What is Systemic Enzymes?
Systemic Enzymes is a blend of herbs, nutrients and specialized protein-degrading (proteolytic) enzymes, formulated to promote a healthy inflammatory response and support the body’s ability to break down specific protein structures that are produced during the natural inflammatory process.*
What are the benefits of Systemic Enzymes?
The herbs and nutrients in this Systemic Enzymes blend have been used historically to help modulate the production of inflammatory compounds in the body, and may help protect cells from excess oxidative stress. When taken on an empty stomach, Systemic Enzymes may help to modulate the inflammatory response, break down damaged tissue, and support lymph drainage. By supporting a healthy inflammatory response and antioxidants in the body, Systemic Enzymes may support the treatment of inflammatory conditions, injuries, and postoperative tissue repair. If taken with food, Systemic Enzymes provide digestive support, assisting in the breakdown of foods.*
What is the recommended dose?
The recommended dose is two capsules per day between meals, on an empty stomach (at least 90 minutes after eating, and 45 minutes before eating).
When should I take it?
This supplement should be taken on an empty stomach (at least 90 minutes after eating and 45 minutes before eating).
Can it be taken with thyroid medications?
Systemic Enzymes should be taken at least 30 to 60 minutes away from thyroid medications. The use of systemic enzymes has been associated with reduced thyroid antibody and TSH levels. (2) Testing your thyroid hormone levels every 30-90 days to see if a medication adjustment is needed, is recommended.
How long can I take Systemic Enzymes for? |
This supplement can be taken long-term, for maintenance.
Are there any side effects that I should be aware of when taking Systemic Enzymes?
May cause nausea, belching, dry mouth, dry retching, vomiting, burning sensation, oral numbness, abdominal discomfort, heartburn, diarrhea, constipation, a “chilly hot” sensation in the tongue and throat, tingling of the extremities, muscle cramps, flatulence, gastritis, GERD, and/or epigastric burning.
Consult with a physician before use if pregnant or breastfeeding.
Avoid if taking the following medications: alkylating agents, amlodipine, anticoagulant/antiplatelet drugs, antidiabetic drugs, antihypertensive drugs, antitumor antibiotics, aspirin, blood thinners, choline magnesium trisalicylate, cyclosporine, cytochrome P450 substrates (1A1, 1A2, 1B1, 2C19, 2C8, 2C9, 2D6, 2E1, 3A4), diclofenac, estrogens, hepatotoxic drugs, immunosuppressants, losartan, midazolam, nifedipine, organic anion transporter substrates 1 and 3 (OAT1, OAT3), organic anion-transporting polypeptide substrates, p-glycoprotein substrates, phenprocoumon, pravastatin, quetiapine, quinolone antibiotics, salsalate, sulfasalazine, tacrolimus, talinolol, and/or topoisomerase I inhibitors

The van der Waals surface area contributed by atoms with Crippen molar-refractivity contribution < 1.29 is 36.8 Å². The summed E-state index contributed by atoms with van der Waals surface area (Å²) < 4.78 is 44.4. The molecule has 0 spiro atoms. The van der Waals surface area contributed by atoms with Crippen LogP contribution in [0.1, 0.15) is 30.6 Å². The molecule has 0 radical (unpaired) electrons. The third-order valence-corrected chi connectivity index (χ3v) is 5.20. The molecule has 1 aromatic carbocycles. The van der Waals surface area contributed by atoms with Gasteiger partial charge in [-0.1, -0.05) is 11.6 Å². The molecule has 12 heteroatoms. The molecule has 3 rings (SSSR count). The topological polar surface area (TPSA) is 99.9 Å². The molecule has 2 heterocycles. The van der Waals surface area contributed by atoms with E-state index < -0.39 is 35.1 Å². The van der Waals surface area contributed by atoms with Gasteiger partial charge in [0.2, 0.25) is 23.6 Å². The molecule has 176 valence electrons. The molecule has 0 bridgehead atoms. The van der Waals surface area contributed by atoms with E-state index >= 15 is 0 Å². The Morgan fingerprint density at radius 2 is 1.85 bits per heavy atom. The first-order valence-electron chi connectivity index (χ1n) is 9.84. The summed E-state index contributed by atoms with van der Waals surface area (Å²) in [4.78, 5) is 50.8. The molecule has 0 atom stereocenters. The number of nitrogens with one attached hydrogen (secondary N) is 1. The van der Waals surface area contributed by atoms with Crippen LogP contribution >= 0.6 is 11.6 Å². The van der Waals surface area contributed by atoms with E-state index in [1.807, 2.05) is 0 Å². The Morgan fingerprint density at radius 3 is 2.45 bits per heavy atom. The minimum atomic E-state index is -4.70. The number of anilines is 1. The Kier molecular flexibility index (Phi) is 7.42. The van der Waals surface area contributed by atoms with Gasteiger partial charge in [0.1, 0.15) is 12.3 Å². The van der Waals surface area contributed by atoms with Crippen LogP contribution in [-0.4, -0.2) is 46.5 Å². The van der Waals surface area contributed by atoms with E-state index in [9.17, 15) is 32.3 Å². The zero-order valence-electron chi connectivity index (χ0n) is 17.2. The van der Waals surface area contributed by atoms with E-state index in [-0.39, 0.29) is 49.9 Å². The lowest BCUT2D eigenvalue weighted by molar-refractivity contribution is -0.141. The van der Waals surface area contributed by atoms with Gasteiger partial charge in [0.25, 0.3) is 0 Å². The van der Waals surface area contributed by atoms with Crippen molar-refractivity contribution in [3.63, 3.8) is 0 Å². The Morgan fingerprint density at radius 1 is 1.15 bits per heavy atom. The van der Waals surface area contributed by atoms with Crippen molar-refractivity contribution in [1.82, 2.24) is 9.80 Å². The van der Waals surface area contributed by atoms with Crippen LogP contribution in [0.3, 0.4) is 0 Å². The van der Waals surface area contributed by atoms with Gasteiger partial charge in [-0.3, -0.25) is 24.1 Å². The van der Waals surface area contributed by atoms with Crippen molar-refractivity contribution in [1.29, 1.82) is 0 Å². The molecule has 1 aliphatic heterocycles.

- Natural Medicines Therapeutic Research Collaboration. https://naturalmedicines.therapeuticresearch.com/. Accessed March 1, 2022.
- Kvantchakhadze R.G. Wobenzym® in the complex treatment of autoimmune thyroiditis. International Journal on Immunorehabilitation, 2002, Vol. 4, No. 1, pp. 114. [Czech abstract, Russian abstract] Research and Therapeutic Center of Rheumatology, Tbilisi, Gruzia. VIII. International Congress on Immunorehabilitation, Allergy, Immunology, and Global Net], April 21-24, 2002, Cannes, France
- Song Y-K, Yoon J-H, Woo JK, Kang J-H, Lee K-R, Oh SH, Chung S-J, Maeng H-J. Quercetin Is a Flavonoid Breast Cancer Resistance Protein Inhibitor with an Impact on the Oral Pharmacokinetics of Sulfasalazine in Rats. Pharmaceutics. 2020; 12(5):397. https://doi.org/10.3390/pharmaceutics12050397
- Kusuhara H, Furuie H, Inano A, et al. Pharmacokinetic interaction study of sulphasalazine in healthy subjects and the impact of curcumin as an in vivo inhibitor of BCRP. Br J Pharmacol. 2012;166(6):1793-1803. doi:10.1111/j.1476-5381.2012.01887.x